"Sometimes the Bible promises too much, and has to be taken with a grain of salt." Let's check that ... as in, "and He will make your paths straight," Pr 3:6 in today's proverb section One Year Bible?
Or, "Sometimes the Bible demands too much, and has to be taken with a grain of salt." With these two restrictions, you'll have too much salt in your diet for sure.
The One Year Bible schedule seems to rush through Proverbs too fast at the beginning of the year, meaning we'll have some one-verse readings later in the year. The average for Proverbs should be five verses every two days, even using a Feb 29 year. In the blog, Lord willing, we'll drop and do a Psalm or Proverb commensurate with the amount of the rest of the Old Testament we're reading. We do the same with the New Testament, doing a New Testament passage commensurate with the amount of the rest of the Bible we're reading: about 1/4 of the time. Next year, we can flip it, hopefully.
So the Bible "demands too much," as in "trust in the Lord with all your heart," Pr 3:5? Remember, the original readers didn't have alternate translations to help them wiggle through with various presuppositional concerns. Translation: the original readers didn't have other versions of the text, to help them assert that this or that verse means whatever they want it to mean .... (Although many translations are always helpful, just as many observers are helpful, as long as they stick to observing, not inserting presuppositions and getting the very same ones out again... :) )
So is it a good question to ask about trusting the Lord with some of our heart? Last night, I trusted my bed to hold me up while sleeping. I didn't keep my arms up above my head in case the ceiling might fall on me. In the living room, there's a chair in which I can completely rest all my weight in, completely off the ground. I wasn't bracing myself in case the chair collapsed. These are everyday examples of doing things "with all your heart." No splitting of the bets.
Somebody might ask then, what is the splitting of one's bets, and not trusting the Lord with all our heart? I think it is to explicitly NOT trust the Lord but something else instead. This can be divided up into things, and times. There are things in which we explicitly distrust the Lord and trust something else instead. And there are times in which we explicitly distrust the Lord and trust something else instead. The verse would advocate the opposite of that, addressing things and times of explicitly distrusting God.
But some things are not so easily divisible. For example, if you're single, do you trust the Lord in that area? Many might say, "well, sorta," not necessarily that some days they do, and some days they don't, or that they will do so unless they're still single at 40 (or whatever age). They might mean that trusting the Lord for them does not imply doing nothing in that area. Trusting the Lord for food does not necessarily imply not working, unless you can't or shouldn't work.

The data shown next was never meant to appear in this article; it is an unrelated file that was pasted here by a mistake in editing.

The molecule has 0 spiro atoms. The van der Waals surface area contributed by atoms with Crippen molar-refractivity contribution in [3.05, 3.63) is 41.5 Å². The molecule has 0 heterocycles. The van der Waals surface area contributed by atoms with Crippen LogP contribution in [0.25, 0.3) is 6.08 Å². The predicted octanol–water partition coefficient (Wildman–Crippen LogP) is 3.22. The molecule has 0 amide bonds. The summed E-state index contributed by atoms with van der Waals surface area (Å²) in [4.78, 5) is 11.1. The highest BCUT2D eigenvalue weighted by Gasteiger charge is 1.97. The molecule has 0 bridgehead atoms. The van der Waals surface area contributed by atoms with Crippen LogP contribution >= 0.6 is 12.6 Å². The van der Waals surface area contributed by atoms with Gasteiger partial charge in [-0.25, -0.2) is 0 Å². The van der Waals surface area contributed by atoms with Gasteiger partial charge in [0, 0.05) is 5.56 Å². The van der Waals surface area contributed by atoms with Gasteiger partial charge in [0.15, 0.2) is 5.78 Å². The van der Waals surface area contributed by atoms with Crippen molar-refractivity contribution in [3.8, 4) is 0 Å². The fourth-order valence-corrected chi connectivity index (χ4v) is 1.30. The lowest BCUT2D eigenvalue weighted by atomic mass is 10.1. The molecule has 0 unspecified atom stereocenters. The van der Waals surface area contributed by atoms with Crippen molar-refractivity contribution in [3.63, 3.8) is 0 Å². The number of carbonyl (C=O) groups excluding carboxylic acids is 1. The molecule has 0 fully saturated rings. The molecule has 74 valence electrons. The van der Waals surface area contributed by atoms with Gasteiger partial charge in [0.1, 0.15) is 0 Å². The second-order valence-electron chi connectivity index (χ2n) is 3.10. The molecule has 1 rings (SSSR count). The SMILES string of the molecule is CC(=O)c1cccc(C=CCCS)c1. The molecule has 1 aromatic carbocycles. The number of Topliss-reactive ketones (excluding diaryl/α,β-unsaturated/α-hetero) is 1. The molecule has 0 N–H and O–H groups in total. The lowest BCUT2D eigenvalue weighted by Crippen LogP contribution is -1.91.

There is some helpful explanation in the next verse: "in all your ways acknowledge Him." What is this? Some people think it's like a "pray about everything" rule. At every undertaking, "pray about it." Hmmm.
"In," not "before starting anything." In computers, we call this multi-tasking, not sequential, activity. Before sleeping in my bed last night, did I ackowledge Him? Explicitly? I don't remember doing so, unless my very going to sleep in some way acknowledged Him. (It did). But explicitly, what is it to trust my bed at night, or the ceiling not to fall, or the chair in the living room? It is a trusting in the high regularity of how God's creation works, specifically, gravity, for one thing. I can acknowledge God explicity, by saying that gravity is one of the attributes of God's creation, which He made. Implicitly, in all the many ways in which I depend on gravity, I acknowledge Him, by believing it will regularly be there.
A surgeon or soldier, then, doesn't violate the proverb, by not starting each step by explicitly praying about everything. Turning your attention fully to anything, or anyone (except God), really, precludes being able to pray while you're doing it. Various ways of speaking people use, like "my spirit is praying," etc., use different words to make the same point. There is an implicit trust that is both possible and necessary.
- ► 2011 (152)
- Ex 10 for Jan 30
- Moo Commentary on Romans (p. 67)
- Moo Commentary on Romans (pp. 65ff)
- Ex 8 for Jan 29
- Moo Commentary on Romans (pp. 63-64)
- Mt 18 for Jan 28
- Ex 4 for Jan 27
- Ps 22:1 for Jan 26
- Gen 50 for Jan 25
- Moo Commentary on Romans (pp. 53-63)
- Mt 15:29 - 16:12 for Jan 24
- Gen 46-47 for Jan 23
- Moo Commentary on Romans (pp. 50-52)
- Gen 44-45 for Jan 22
- Ps 18:16-36 for Jan 21
- Mt 13:24-46 for Jan 20
- Moo Commentary on Romans (pp. 44-50)
- Gen 39-41 for Jan 19
- Gen 37-38 for Jan 18
- Gen 35 for Jan 17
- Moo Commentary on Romans (pp. 33-43)
- Mt 11:7-30 for Jan 16
- Pr 3:16ff for Jan 15
- Gen 30-31 for Jan 14
- Gen 28 for Jan 13
- Moo Commentary on Romans (pp. 27-32)
- Mt 9:1-17 for Jan 12
- Ps 10:1ff. for Jan 11
- Pr 3:1-6 for Jan 10
- Moo Commentary on Romans (pp. 21-26)
- Gen 20-22 for Jan 9
- Mt 7 for Jan 8
- Moo Commentary on Romans (pp. 13-20)
- Gen 16 for Jan 7
- Gen 13-15 for Jan 6
- Moo Commentary on Romans (pp. 9-13)
- Gen 12 for Jan 5
- Mt 4 for Jan 4
- Moo Commentary on Romans (pp. 1-8)
- Gen 5-7 for Jan 3
- Gen 3-4 for Jan 2
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